Hi Thomas, you can indeed follow all of it via the livestream. The programme in the call for media is the best guide. For questions on the day I’ll get back to you – we usually use the #AskRosetta hashtag on Twitter but I appreciate not everyone uses that platform.

  • David says:

    Absolutely stunning, thank you very much.

  • Ingo Althöfer says:

    Wonderful photos. Thanks.

  • Thomas Allekotte says:

    Hi emily,
    this is great news. I am not so experienced with Twitter, but will try to learn it by doing.

  • Laurence Smith says:

    Total fascination for me, since the ‘beginning’. I am REALLY looking forward to how the team will pick a landing place on this rather chaotictly rotating comet. I love ALL of this!

  • Laurence Smith says:

    Emily, I meant to direct the ‘landing place’ question to you, once you have time to answer. 🙂

    • emily says:

      Hi Laurence, did you see the post earlier in the week about the latest shape model? It has a few discussion points about how and when the landing site will be selected. Once the nucleus can be imaged and studied in higher resolution (not long now!) then the teams will be working hard to select candidate landing sites. Stay tuned!

  • The nucleus looks like containing two rocks connected with a bridge of ice, which may be the remains of the ice that covered the rocks and it is somehow protected from erosion due to its position between the rocks. I think eventually it will sublimate completely and all that will remain is a double asteroid. What do you think?

    • Bill Smith says:

      Andreas : when ISON reached its perihelion last November it was very close to the sun. Sublimation was the reduction of water, hard rock, every complex molecule therein (including perhaps the molecules of RNA/DNA), reduced to simple molecules and blasted away from the sun by the solar wind. BUT with 67P having its Perihelion so far away from the sun, I do not believe sublimation will occur – ie it will survive the perihelion as it has done so many times (ie every 7 years) . Gravity effects through will squeeze the body and cause the particle ejection in the form of limit tails. I wonder how old 67P is (ie how many times it has orbited). The spectroscopy results should tell us the source of the body (ie was it ejected from MARS or EARTH millions of years ago?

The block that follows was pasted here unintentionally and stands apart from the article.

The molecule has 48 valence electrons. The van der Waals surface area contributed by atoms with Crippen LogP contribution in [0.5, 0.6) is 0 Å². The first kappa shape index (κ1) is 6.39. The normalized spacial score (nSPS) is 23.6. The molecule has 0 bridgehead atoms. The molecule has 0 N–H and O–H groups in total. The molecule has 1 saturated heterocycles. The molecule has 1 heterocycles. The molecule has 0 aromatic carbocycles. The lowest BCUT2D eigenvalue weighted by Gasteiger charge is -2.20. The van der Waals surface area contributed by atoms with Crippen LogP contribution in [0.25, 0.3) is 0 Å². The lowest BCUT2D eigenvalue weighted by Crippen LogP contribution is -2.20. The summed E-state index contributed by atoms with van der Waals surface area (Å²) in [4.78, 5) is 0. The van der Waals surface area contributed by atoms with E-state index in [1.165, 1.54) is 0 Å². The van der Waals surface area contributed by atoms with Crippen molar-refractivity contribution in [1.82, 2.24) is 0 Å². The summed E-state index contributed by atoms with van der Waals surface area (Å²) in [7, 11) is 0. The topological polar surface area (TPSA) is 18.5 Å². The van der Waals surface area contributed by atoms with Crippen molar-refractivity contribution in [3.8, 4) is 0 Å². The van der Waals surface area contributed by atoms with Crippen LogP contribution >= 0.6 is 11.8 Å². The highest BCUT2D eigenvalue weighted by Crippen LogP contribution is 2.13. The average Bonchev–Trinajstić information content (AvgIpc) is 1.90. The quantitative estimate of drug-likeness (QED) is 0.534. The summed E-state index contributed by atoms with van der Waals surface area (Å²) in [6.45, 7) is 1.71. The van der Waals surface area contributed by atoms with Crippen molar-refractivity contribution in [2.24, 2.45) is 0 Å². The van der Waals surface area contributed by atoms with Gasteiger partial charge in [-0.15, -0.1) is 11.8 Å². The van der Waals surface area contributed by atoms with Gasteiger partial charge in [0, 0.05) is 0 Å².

• armchair explorer says:

    Could you publish a schedule of science observations?

  • S0 says:

    How can one not worry about the electrical impact of getting so close? I’m remembering the space tether experiment, and when NASA hit a comet with a copper projectile. Very unexpected results.

    Good luck team.

  • Andrew Dumbleton says:

    Imagine both lander and orbiter witnessing a separation. Now that would be cool 🙂 Great reporting team Rosetta.

  • Clive Hartland says:

    I am interested in the speed of the Comet through space, Rosetta must match this speed so how is that done?


    • Daniel says:

      Hi Clive: On 6 August Rosetta will match its speed to that of the comet, which is travelling at about 15.3 km/s with respect to the Sun. For Rosetta, the vast majority of the is speed was gained through a series of four ‘slingshot’ flyby manoeuvres earlier in the mission, three by Earth and one by Mars. The last tiny fraction that was needed has been made up by Rosetta’s thrusters since wake-up from hibernation on 20 Jan.

  • Clive Hartland says:

    How fast is the Comet travelling through space?
    Rosetta must match thsi speed and how is that done?


  • Bill Smith says:

    I read “……………..comet 67P/C-G and Rosetta are between the orbits of Jupiter and Mars, about 544 million kilometres from the Sun. It is still a year before it reaches perihelion – its closest distance to the Sun – on 13 August 2015 at 185 million kilometres, between orbits of Mars and Earth”. Have I understood this correctly that unlike ISON which reached closer to the SUN than Mercury, when the perihelion occurs a year from now, 67P will still be between EARTH and MARS. This could mean we will get a bright visible tail. ISON was hard to see because of its closeness to the SUN.